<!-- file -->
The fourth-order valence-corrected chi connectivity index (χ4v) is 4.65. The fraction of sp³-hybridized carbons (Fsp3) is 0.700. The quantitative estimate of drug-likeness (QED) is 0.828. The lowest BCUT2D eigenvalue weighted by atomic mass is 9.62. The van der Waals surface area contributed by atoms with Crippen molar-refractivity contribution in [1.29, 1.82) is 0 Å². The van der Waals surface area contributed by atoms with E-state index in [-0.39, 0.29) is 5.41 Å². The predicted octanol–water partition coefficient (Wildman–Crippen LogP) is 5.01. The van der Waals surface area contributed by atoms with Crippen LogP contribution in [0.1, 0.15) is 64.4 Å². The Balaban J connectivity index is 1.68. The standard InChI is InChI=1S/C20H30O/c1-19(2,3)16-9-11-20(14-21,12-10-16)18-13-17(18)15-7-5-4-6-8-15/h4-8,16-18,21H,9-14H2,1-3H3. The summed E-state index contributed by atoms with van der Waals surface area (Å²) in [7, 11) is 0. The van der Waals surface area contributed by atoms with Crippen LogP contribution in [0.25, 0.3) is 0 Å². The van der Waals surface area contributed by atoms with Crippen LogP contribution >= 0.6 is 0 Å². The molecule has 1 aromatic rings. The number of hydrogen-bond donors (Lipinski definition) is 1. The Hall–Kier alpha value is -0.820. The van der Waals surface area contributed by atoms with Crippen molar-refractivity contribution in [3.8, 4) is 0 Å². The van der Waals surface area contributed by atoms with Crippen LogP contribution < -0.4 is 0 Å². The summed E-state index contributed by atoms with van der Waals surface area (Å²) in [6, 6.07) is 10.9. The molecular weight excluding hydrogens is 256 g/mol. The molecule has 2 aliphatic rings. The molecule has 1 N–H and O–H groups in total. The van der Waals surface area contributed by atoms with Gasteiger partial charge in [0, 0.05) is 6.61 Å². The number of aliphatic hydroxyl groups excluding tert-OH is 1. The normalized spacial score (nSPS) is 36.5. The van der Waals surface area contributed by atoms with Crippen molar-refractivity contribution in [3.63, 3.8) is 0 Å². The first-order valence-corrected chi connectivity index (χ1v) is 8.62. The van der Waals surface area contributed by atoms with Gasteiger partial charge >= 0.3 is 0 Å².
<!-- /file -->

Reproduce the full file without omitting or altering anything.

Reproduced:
The fourth-order valence-corrected chi connectivity index (χ4v) is 4.65. The fraction of sp³-hybridized carbons (Fsp3) is 0.700. The quantitative estimate of drug-likeness (QED) is 0.828. The lowest BCUT2D eigenvalue weighted by atomic mass is 9.62. The van der Waals surface area contributed by atoms with Crippen molar-refractivity contribution in [1.29, 1.82) is 0 Å². The van der Waals surface area contributed by atoms with E-state index in [-0.39, 0.29) is 5.41 Å². The predicted octanol–water partition coefficient (Wildman–Crippen LogP) is 5.01. The van der Waals surface area contributed by atoms with Crippen LogP contribution in [0.1, 0.15) is 64.4 Å². The Balaban J connectivity index is 1.68. The standard InChI is InChI=1S/C20H30O/c1-19(2,3)16-9-11-20(14-21,12-10-16)18-13-17(18)15-7-5-4-6-8-15/h4-8,16-18,21H,9-14H2,1-3H3. The summed E-state index contributed by atoms with van der Waals surface area (Å²) in [7, 11) is 0. The van der Waals surface area contributed by atoms with Crippen LogP contribution in [0.25, 0.3) is 0 Å². The van der Waals surface area contributed by atoms with Crippen LogP contribution >= 0.6 is 0 Å². The molecule has 1 aromatic rings. The number of hydrogen-bond donors (Lipinski definition) is 1. The Hall–Kier alpha value is -0.820. The van der Waals surface area contributed by atoms with Crippen molar-refractivity contribution in [3.8, 4) is 0 Å². The van der Waals surface area contributed by atoms with Crippen LogP contribution < -0.4 is 0 Å². The summed E-state index contributed by atoms with van der Waals surface area (Å²) in [6, 6.07) is 10.9. The molecular weight excluding hydrogens is 256 g/mol. The molecule has 2 aliphatic rings. The molecule has 1 N–H and O–H groups in total. The van der Waals surface area contributed by atoms with Gasteiger partial charge in [0, 0.05) is 6.61 Å². The number of aliphatic hydroxyl groups excluding tert-OH is 1. The normalized spacial score (nSPS) is 36.5. The van der Waals surface area contributed by atoms with Crippen molar-refractivity contribution in [3.63, 3.8) is 0 Å². The first-order valence-corrected chi connectivity index (χ1v) is 8.62. The van der Waals surface area contributed by atoms with Gasteiger partial charge >= 0.3 is 0 Å².